I bring you this blog as I surface from an unfortunate stretch of time that I spent hiding from my kitchen. About a week and a half ago, I came into my kitchen to find that it had been invaded by gnats. Now, the immediate thought is, “Oh, did I leave something out that went bad? Maybe bananas?” But, no. There were no dishes left out, no rotten food. Just a mystery!
Through process of elimination over the next week, I think a gnat must have created baby gnats in our garbage can, which then escaped out into the kitchen. The problem is, that over the week, as I tried method after method of getting rid of them, the gnats would mate, create new baby gnats, and then die in one of my traps, leaving their spawn to continue to haunt my kitchen.
But for posterity, I will now document my attempts to capture and kill the gnats. Vegetarians, vegans, and bug lovers be advised, the following paragraphs may be difficult to read for you.
My first attempt was simply killing them with blunt force i.e. hitting them with a rolled up newspaper. However, the gnats are tiny, bendable, and quick! Almost all of them escaped my efforts.
I followed these attempts with the classic opening of the windows. Even a prolonged period of open windows and doors with removed screens did nothing to get rid of the gnats.
My above failures spurred me to investigate tried and true methods of gnat termination. The internet provided a number of possibilities for me to try. Though, as a note, there are a number of different small flying insects that can be in your house. I settled on calling my invaders gnats, though I am by no means an entomologist and could be totally wrong.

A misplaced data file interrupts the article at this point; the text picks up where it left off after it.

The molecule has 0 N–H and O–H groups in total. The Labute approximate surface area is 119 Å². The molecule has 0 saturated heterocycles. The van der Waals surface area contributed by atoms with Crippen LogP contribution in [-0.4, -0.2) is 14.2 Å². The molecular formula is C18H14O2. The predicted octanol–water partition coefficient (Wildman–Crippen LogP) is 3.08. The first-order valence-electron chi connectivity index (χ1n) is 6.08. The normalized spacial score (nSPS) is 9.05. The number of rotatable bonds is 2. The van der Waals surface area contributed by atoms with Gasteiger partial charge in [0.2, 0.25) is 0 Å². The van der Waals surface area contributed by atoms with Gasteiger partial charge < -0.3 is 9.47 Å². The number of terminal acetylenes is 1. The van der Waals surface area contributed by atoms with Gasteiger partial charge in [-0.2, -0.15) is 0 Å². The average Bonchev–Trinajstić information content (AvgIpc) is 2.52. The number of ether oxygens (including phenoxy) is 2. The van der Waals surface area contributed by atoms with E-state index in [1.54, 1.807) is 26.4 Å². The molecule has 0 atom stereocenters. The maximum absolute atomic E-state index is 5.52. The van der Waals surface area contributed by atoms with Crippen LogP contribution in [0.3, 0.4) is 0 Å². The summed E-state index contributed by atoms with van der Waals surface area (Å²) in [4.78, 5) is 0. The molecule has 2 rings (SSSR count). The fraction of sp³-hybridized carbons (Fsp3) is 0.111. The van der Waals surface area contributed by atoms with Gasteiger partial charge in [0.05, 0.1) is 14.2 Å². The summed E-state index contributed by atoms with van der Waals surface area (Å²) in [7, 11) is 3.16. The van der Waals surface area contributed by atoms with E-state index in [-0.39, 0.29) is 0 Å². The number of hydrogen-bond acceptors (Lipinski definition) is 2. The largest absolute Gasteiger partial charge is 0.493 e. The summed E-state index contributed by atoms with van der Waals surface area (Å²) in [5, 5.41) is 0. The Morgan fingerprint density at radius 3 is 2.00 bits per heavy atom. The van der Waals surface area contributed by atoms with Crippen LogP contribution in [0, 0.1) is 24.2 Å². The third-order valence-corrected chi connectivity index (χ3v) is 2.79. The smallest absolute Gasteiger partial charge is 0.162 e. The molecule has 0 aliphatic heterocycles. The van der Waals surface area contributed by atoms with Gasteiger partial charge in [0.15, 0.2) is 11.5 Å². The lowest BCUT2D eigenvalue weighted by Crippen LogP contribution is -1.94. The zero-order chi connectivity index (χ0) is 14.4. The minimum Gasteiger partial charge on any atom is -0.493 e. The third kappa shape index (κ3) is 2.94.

The first of the three versions of traps that I tried, based on advice from the internet, was a concoction of vinegar, sugar, and dish soap. The internet recommends apple cider vinegar, but I only had red wine vinegar. I saw some people had used white vinegar too, so I figured my red wine vinegar would work just fine. The idea is that the gnats are attracted to the sugary sweetness of the red wine and the sugar, but the dish soap both works to break surface tension and drown the gnats as well as breaking down the bugs and killing them. See a picture below of my latest gnat trap with some captured bugs.
I tried this trap and it worked relatively well, but there were still tons of gnats. I then tried filling a plate with the mixture, but that seemed to work less well, so I moved on to trying a new type of trap. I knew that if I didn’t kill them off quickly enough, they would continue to reproduce and I would never get rid of them.
The internet suggests using over-ripe fruit as a lure, but I had no overripe fruit. Instead, I figured if I left orange juice out, that would be similar to both my previous trap and to the overripe fruit trap. With the orange juice, I didn’t add dish soap, so I needed some way to trap the gnats in. Following internet suggestions, I put plastic wrap over the top of a cup of orange juice and poked holes in it. The holes let the gnats in, but they aren’t quite bright enough to find their way back out.
Over the course of two nights, I put out two different cups with just a little bit of orange juice. I trapped many bugs, but I still had some left. My final stage of trap experimentation was using candles. The idea is to light a candle that is set in a small dish of water. The gnats are attracted to the light and either burn up in the flame or fall into the water and drown. Unfortunately, I didn’t find this trap to be that helpful. I don’t think that I caught many gnats this way.
On the last day of my gnat killing adventure, I used another of my original red wine vinegar traps, which seemed to be one of the most effective. I removed all of the traps and disposed of all of the dead bugs. At this point, there only a few gnats left and hopefully my one remaining trap will catch them over the next couple of days.
I suppose my conclusions from this are two-fold. One, make sure to always take your trash out quickly so that gnats have no time to procreate. Two, vinegar, sugar, and dish soap is the most effective trap that I found, followed closely by the orange juice trap.
While I know this blog post has been a bit abnormal, hopefully anyone looking to deal with a gnat problem is able to learn a little from my experiences.
Sneak peak: Geoprocessing tools?....GAC MAC?.....Control Nets?.....Who knows??